As O.K.W. says, multiple pending
BeginSend calls will work fine. You probably DO need to bear in mind some things though.
Firstly if this is a TCP socket then this is still a single stream of data from peer to peer.
Secondly if all your
BeginSend calls occur on the same thread then the result will be that the peer receives the data in the order of the calls. If your
BeginSend calls occur from different threads then the data could arrive in any order as there will likely be a race condition between each of the sends. This may or may not matter to you (depends if you're sending discrete, complete messages with each send or not).
Thirdly if you are using TCP and sending faster than the code at the other end of the socket can receive then you may fill the TCP Window and the TCP stacks will start to perform flow control on your data stream. If you continue to issue
BeginSend calls then you MAY end up in a situation where your callbacks take longer and longer to be called as the TCP stack on your server queues data to send (you only get the callback once the data has been sent and the TCP Window based flow control will be preventing new data being sent until the TCP Window is no longer 'full'; i.e. the peer has sent ACKs for some of the data that is
You can then get into a situation whereby you are using up resources on the sending machine in an uncontrollable manner (you issue a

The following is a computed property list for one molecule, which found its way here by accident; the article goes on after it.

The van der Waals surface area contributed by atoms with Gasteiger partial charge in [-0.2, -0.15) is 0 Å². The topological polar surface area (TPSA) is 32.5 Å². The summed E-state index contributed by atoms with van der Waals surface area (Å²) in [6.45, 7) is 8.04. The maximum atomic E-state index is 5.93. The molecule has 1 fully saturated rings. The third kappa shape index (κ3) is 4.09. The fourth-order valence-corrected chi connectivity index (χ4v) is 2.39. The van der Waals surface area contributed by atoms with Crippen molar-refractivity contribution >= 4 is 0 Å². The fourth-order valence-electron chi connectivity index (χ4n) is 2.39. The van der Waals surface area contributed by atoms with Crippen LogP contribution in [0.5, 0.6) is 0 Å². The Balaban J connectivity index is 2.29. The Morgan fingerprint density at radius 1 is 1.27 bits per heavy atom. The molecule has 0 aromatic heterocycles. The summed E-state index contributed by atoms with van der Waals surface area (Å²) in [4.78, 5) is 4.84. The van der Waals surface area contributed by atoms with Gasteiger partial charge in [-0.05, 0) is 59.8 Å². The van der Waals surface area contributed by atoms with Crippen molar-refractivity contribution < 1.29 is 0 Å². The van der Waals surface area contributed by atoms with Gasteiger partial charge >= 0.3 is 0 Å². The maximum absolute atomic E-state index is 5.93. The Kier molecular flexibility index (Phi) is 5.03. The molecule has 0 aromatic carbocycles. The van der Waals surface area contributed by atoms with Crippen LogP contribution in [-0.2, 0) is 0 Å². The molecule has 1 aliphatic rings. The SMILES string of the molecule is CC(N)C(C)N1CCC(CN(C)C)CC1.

BeginSend and have no idea when it will complete and each send uses memory for the buffer being sent and potentially
non-paged pool down in the Winsock code...
Non-paged pool is a system wide resource and is quite a scarce on pre Vista OSs and some badly behaved drivers can blue screen the box if
non-paged pool is low or exhausted. What's more you may also be locking pages of memory into memory and there's another system wide limit on the number of locked memory pages.
Because of these issues it's usually best to implement your own protocol level flow control which limits the number of
BeginSend calls that can be pending at any one time (using a protocol level ACK, perhaps) or to work with the TCP Window flow control and use the completion of a pending send to issue a new send and you can queue data to send in your own memory and have complete control over the resources used and what you do if you queue "too much" data. See my blog post here for more detail on this: http://www.serverframework.com/asynchronousevents/2011/06/tcp-flow-control-and-asynchronous-writes.html
See this reply: what happens when tcp/udp server is publishing faster than client is consuming? for more information on TCP Window flow control and what happens with overlapped I/O (in C++ land) when you ignore it and issue too many overlapped sends...
In summary, posting multiple concurrent
BeginSend calls is the way to optimum TCP data flow but you need to make sure you don't send "too fast" as once you do you are consuming resources in a manner which you can't control and which is potentially fatal for the machine on which your code is running. So don't allow an unbounded number of
BeginSend calls to be outstanding and, ideally, profile the box to ensure that you are not exhausting system wide resources.